Negotiating with the water company
September 1, 2010 12:24 AM   Subscribe

Water company is about to chase me for money - it's their fault they didn't contact me about this for a year. Is my strategy for negotiating this issue sensible?

So, I moved in about a year ago. Prior to moving I called and informed the water company of my new address, which is also part of their supply area. They did a search and were unable to find the place in their records, so told me they'd have to do a full property search. I moved in and didn't think any more about this.

I got a letter yesterday asking me to supply information about when I moved in and set up a direct debit for the future. This was addressed to "The Occupier" and not me by name. I'm happy to pay for my water from this point, but I'm substantially less happy about the idea of having to pay for a full year all at once. So, I have a strategy for dealing with this. My goals are:

1. Pay the minimum possible amount for the year prior to them contacting me.
2. Avoid any hit on my credit rating.
3. Pay in full from this point onwards.

Water companies in the UK cannot cut people off for non-payment, so this isn't a concern.

So, in order to achieve this, I'm thinking about doing the following:

1. Call the water company, give them the information they want - dates I moved in, etc. State the following:

* I do not expect to pay anything for the time between the date I moved in and the date they first contacted me about this (yesterday). They are at fault for not contacting me after I informed them of my change of address.
* I will be willing to set up a direct debit to pay going forward as soon as the issue around the previous payment is resolved.

2. I think the response to the above will be that I'll have to pay the full amount. I'm going to escalate the call as far as I can until I get someone who's willing to negotiate and has the financial authority to do so.

3. If the answer's still no, which I suspect will be the case, I'll offer to pay 25% of the total owed. I'll state that this is the maximum amount I can afford to pay at once, and if more is needed we'll need to discuss some kind of payment arrangement.

4. If this offer is rejected, I'll take this to a formal complaint, advising them that if I cannot get a satisfactory outcome via their internal complaints procedure, I'll take this to the consumer council for water.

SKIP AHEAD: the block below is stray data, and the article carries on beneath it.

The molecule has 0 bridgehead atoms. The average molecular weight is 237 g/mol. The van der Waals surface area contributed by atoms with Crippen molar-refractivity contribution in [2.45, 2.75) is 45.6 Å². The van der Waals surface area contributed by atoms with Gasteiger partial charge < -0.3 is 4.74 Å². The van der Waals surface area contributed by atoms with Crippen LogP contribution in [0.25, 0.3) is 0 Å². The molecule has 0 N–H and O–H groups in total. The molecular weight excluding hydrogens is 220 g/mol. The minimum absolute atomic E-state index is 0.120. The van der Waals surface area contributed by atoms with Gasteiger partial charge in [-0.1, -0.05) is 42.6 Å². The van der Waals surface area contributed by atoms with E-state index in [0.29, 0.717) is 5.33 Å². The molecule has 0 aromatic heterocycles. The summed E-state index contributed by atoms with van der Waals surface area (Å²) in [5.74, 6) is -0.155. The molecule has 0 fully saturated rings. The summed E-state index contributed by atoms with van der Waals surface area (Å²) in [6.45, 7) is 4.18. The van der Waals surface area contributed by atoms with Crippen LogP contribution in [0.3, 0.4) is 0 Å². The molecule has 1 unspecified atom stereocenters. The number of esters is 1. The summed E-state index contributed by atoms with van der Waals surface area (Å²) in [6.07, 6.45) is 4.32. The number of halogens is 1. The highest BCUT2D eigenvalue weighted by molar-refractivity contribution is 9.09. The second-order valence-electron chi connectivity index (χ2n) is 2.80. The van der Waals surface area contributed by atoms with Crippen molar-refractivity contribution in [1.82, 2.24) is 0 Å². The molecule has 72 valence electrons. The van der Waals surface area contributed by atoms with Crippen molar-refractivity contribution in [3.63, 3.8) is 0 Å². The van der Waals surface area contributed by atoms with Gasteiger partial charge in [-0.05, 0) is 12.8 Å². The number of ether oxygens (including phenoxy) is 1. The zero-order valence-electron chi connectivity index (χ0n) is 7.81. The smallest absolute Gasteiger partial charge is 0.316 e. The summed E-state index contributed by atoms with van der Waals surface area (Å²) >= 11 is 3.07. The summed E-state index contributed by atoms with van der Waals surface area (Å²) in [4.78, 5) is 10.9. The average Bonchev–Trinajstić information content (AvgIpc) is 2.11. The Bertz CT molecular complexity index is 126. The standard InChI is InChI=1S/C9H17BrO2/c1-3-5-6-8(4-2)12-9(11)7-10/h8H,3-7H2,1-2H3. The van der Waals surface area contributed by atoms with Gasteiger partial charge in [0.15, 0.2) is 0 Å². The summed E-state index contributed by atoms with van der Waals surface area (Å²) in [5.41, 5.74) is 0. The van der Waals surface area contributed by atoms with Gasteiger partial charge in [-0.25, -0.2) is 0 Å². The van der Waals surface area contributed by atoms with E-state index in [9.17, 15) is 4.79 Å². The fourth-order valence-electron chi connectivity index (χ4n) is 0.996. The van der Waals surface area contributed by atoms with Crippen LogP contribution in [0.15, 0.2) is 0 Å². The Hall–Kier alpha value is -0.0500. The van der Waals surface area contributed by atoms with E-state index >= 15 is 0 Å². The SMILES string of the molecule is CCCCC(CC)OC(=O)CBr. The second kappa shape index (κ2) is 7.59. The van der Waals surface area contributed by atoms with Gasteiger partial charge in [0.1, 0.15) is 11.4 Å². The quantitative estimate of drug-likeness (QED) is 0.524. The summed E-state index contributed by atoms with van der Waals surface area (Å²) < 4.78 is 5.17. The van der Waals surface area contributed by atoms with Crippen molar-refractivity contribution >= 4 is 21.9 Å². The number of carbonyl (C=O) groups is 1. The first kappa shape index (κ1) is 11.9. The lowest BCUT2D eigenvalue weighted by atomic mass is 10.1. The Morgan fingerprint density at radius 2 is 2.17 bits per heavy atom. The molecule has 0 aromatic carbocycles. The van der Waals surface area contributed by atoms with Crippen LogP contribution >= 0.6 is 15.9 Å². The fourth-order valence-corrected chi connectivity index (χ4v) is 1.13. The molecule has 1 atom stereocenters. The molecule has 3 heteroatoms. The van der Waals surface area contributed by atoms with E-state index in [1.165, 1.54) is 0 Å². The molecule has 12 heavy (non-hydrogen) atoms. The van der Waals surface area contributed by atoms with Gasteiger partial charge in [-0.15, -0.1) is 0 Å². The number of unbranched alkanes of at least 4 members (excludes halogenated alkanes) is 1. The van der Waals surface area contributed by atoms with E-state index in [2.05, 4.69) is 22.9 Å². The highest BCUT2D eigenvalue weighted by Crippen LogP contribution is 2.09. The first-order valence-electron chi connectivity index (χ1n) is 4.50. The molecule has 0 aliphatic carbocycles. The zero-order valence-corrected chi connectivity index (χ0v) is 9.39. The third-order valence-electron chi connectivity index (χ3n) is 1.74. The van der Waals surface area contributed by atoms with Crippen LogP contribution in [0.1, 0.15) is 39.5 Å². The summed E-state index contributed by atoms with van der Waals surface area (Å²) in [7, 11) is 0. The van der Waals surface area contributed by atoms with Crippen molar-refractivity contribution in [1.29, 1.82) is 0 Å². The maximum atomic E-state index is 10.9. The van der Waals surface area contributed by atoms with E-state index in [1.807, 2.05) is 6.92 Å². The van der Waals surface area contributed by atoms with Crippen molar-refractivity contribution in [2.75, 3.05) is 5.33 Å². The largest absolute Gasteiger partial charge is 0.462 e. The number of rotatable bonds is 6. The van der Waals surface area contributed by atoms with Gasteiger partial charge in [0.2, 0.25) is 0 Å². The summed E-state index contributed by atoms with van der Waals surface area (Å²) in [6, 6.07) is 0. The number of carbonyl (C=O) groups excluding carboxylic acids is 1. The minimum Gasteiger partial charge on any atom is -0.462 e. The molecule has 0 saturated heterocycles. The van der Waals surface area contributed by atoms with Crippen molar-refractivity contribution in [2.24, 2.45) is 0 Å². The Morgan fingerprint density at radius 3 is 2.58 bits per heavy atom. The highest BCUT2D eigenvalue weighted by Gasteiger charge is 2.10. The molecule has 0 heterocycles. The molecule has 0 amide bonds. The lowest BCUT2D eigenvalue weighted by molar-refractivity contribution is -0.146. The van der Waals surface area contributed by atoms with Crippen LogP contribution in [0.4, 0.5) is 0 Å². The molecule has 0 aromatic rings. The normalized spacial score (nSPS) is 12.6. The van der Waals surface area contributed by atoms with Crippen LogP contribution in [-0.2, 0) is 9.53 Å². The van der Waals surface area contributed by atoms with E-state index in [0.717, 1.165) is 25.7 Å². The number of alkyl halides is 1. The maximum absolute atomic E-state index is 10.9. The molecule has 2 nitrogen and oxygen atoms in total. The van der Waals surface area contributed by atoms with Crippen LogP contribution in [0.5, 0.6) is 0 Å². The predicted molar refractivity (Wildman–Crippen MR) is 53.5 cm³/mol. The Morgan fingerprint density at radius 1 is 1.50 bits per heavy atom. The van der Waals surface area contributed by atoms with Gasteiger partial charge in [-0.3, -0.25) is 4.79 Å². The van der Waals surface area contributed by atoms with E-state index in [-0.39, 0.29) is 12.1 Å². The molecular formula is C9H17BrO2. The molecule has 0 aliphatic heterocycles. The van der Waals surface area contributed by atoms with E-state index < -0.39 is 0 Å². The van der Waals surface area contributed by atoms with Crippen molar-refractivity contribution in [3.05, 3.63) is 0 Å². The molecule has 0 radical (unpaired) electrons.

5. Escalate as above.

I've not really tried to do this kind of negotiation in the past, although I've had some training in negotiation via my job, so I'm interested in what people think of this strategy and what you'd do differently. (Having seen how similar questions have gone in the past, I'm not interested in being told that I have a moral duty to pay the whole amount because I've been using the water - yes, I've been using the water, but this is about negotiating the best possible outcome around that obligation.)

One point I haven't thought about is what to do if they ask for a payment arrangement for the full amount - how much should I offer to pay per month for this? I also think its probably best to deal with this issue as soon as possible rather than waiting for further chasing letters/investigation, but I'm open to suggestion.
posted by xchmp to Work & Money (19 answers total) 2 users marked this as a favorite
One point I haven't thought about is what to do if they ask for a payment arrangement for the full amount - how much should I offer to pay per month for this? I also think its probably best to deal with this issue as soon as possible rather than waiting for further chasing letters/investigation, but I'm open to suggestion.

You're certainly right to deal with it at once, I can't imagine that they would be willing to accept 25% as a final settlement, but I'm sure they'll agree to a payment plan (I think they might be legally obliged to).
I'd pay as much as I reasonably could per billing cycle, as you'll likely have to pay some interest on the balance.
posted by atrazine at 12:30 AM on September 1, 2010

The fact that they didn't contact you for payment for a year doesn't excuse you from paying for all the water you used - assuming you didn't shut the water off at the stop-cock while you waited for their decision.